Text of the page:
DEFINITIONAL ISSUES AND POTENTIAL REVISIONS 28 year cohorts by the date of construction or most recent major renovation. For each cohort the total square footage of the buildings is identified. Projections are then developed for each 5-year cohort of each facilities type as to when specific subsystems will require replacement and the associated cost. The projected replacement costs are then summed across all subsystems and facility categories to estimate the total facility renewal needs during each 5-year period. Because the projections generally show a highly cyclical pattern of expenditures, a moving average is used. “According to the basic theory of the model, the difference between actual expenditures made and facilities renewal needs (over any period of time) should be approximately equal to the increase in deferred maintenance needs over that same period of time” (Biedenweg and Cummings, 1997). This approach is not unlike the total life-cycle cost method defined in FASAB Standard Number 6, as amended, in which forecasts of maintenance may serve as the basis to compare actual maintenance expenses and to estimate deferred maintenance. To determine the validity of this model for predicting facilities renewal needs, in 1995 Stanford University tested the original published predictions in two ways. First, the forecast for annual facilities renewal expenditures was compared with actual budgeted expenditures for facilities renewal over a 10-year period. Second, “the accumulated shortfall between the predicted and actual expenditures over that period was then compared with cost estimates of deferred maintenance prepared by the building-by-building inspection performed by an independent contractor” (Biedenweg and Cummings, 1997). The initial testing resulted in only a 2 percent difference between the numbers. The degree of similarity was so high, in fact, that the authors of the paper believed it to be “an anomaly and differences of ten to twenty percent are more likely outcomes. However, the similarity did support the reasonableness of the approach and the viability of the model as a forecasting tool, and further analysis, by subsystem, was performed.” The analysis identified a number of adjustments that could improve the model's performance, including modifications/ additions of certain subsystem categories and “an acknowledgement that facility obsolescence due to program reasons also needs to be considered.” In this review the authors concluded that the experience at Stanford University demonstrates the “model can provide accurate estimates of both deferred maintenance and future plant renewal needs.” Key features of the approach include: • An executive-level view of facilities renewal that is grounded in sound theory and industry standards. This statistical approach accurately predicts both current deferred maintenance and future facilities renewal needs. • Recognition that renewal expenditures must vary from year to year based on the actual construction history of campus buildings. • The ability to distinguish between different types of buildings and the systems that support those buildings. • Identification of individual facilities and subsystems that are likely to be most in need of renewal. • The capability of including facility obsolescence (due to program reasons) in long-range planning. • A model that is tailored to individual circumstances and that is relatively easy to maintain (Biedenweg and Cummings, 1997).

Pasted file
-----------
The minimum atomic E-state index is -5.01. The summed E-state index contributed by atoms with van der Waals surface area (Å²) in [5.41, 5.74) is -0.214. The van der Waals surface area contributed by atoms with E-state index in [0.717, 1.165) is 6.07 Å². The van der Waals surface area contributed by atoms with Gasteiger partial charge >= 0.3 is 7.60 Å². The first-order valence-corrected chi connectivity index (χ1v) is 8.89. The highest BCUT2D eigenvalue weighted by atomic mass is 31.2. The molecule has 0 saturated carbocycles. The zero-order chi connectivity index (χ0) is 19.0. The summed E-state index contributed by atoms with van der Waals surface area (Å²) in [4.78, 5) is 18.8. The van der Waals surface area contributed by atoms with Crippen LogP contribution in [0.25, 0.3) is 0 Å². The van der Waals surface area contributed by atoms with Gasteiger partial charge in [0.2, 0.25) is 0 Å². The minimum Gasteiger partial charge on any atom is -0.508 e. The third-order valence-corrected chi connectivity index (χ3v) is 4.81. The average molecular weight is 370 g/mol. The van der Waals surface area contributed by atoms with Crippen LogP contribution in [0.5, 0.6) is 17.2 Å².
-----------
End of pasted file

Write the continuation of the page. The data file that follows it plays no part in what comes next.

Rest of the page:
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Deferred Maintenance Reporting for Federal Facilities: Meeting the Requirements of Federal Accounting Standards Advisory Board Standard Number 6, as Amended Get This Book
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In 1996 the Federal Accounting Standards Advisory Board (FASAB) 1 enacted Standard Number 6, Accounting for Property, Plant, and Equipment (PP&E), the first government-wide initiative requiring federal agencies to report dollar amounts of deferred maintenance annually. The FASAB has identified four overall objectives in federal financial reporting: budgetary integrity, operating performance, stewardship, and systems and control. FASAB Standard Number 6, as amended, focuses on operating performance and stewardship. The FFC Standing Committee on Operations and Maintenance has prepared this report to identify potential issues that should be considered in any future amendments to the standard and to suggest approaches for resolving them. The committee's intent is to assist the CFO Council, federal agencies, the FASAB, and others as they consider how best to meet the objectives of federal financial reporting for facilities.